"I'm so proud of him for all the hard work he's put into this," Small said. "Who else can pick up a brand new sport and excel on a world stage? He's so incredibly talented."

Ahead of the trip, Bridges was searching for some last-minute inspiration. That's when he decided to go looking for something that would make him feel connected to Sami Jo while he was competing.

"I raided Sami's closet and stole her javelin shoes she had at Stanford and hopefully they bring me some good luck and hopefully I can throw half as far as she can," Bridges said.

And Small added a little touch of her own to make sure her husband also knew she was him while competing.

On the pole attached to Bridges' chair that he holds while hurling the javelin are photos of Sami Jo and their daughter, as well as the family dog.

billy bridges pole

Bridges and Small are on this journey together and they both say they're getting so much out of it.

"I love that throwing has exposed him to more of my world," Small said. "My previous life before hockey took over. I've been able to reconnect with the throwing community and reunited with my previous coaches and so many great friends."

'The best rookie you could ever ask for'

Earlier in the week Bridges was getting in some last practice throws in with coach Kim Cousins before taking to competition.

Cousins says there are so many things about Bridges that make him an elite athlete who she believes will excel in the field sports.

"To have Billy around is the best rookie you could ever ask for," Cousins said. "He is like a sponge. We have to hold on because he just wants to go hard, but the event he's working on, harder isn't always better. But he's a great learner."

Picking up a new sport is nothing new to Bridges. He also played wheelchair basketball professionally in Spain, as well as helping Canada win world junior wheelchair basketball gold in 2001.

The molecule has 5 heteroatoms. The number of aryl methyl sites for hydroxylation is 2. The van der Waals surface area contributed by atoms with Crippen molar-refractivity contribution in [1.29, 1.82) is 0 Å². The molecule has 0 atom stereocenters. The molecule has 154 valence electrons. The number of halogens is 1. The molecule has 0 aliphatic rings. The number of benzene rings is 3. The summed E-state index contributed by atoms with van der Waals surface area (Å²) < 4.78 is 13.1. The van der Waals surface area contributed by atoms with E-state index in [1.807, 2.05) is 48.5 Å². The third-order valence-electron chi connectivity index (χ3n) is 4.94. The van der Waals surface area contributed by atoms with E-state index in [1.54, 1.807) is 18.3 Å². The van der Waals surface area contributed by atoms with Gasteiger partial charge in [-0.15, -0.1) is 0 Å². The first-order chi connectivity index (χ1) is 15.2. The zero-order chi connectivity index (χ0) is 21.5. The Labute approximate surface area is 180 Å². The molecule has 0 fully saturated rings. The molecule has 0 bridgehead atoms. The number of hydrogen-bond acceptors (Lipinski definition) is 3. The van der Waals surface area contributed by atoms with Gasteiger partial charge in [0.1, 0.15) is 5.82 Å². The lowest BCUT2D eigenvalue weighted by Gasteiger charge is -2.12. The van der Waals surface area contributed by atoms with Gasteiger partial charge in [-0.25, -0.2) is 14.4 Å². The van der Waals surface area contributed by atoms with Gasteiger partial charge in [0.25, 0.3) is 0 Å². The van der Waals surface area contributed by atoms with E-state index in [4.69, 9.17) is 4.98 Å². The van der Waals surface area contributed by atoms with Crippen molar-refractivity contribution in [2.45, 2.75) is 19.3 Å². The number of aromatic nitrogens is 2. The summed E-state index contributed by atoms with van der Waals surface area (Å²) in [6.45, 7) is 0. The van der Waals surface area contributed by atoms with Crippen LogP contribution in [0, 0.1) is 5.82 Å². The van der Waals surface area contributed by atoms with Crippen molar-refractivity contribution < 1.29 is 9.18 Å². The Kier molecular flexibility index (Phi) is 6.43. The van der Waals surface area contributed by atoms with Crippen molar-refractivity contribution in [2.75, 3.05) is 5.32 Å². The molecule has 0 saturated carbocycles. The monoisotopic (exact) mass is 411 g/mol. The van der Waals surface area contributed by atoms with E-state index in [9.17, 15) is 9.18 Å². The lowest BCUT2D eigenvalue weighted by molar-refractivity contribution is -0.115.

Bridges says Cousins and Richard Parkinson, who coaches Canadian shot putter Sarah Mitton, have been extremely valuable in his progression both in javelin and shot put.

"They have been such amazing coaches and helped me jump into this right away," Bridges said. "There's a steep learning curve but I'm surrounded by amazing people. There's something about hockey that made me learn to get the most out of myself and my body and obviously that translates to any sport. I'm working my way up again and I know I'll do it."

Cousins says Bridges has a profound level of humility that has allowed him to be massively receptive to feedback as he evolves in these sports.

"He's allowing himself to be vulnerable. And to make mistakes and collect data. And being patient," Cousins said. "How fun is this? This is what we're hoping for, our Para athletes competing for a lifetime. There are so many other sports they can come to and be really positive members."

And so here he goes, into another Games for Canada, so proudly wearing the maple leaf at yet another international event.

Bridges can barely contain his emotions and is once again thanking all of those who have supported him throughout his journey.

"The support that any Canadian athlete feels is second to none. Having that support is why I do it and the only way I can do it," he said.

"Doing my best, working the hardest I can, is the only way I can thank all those people who helped me get here."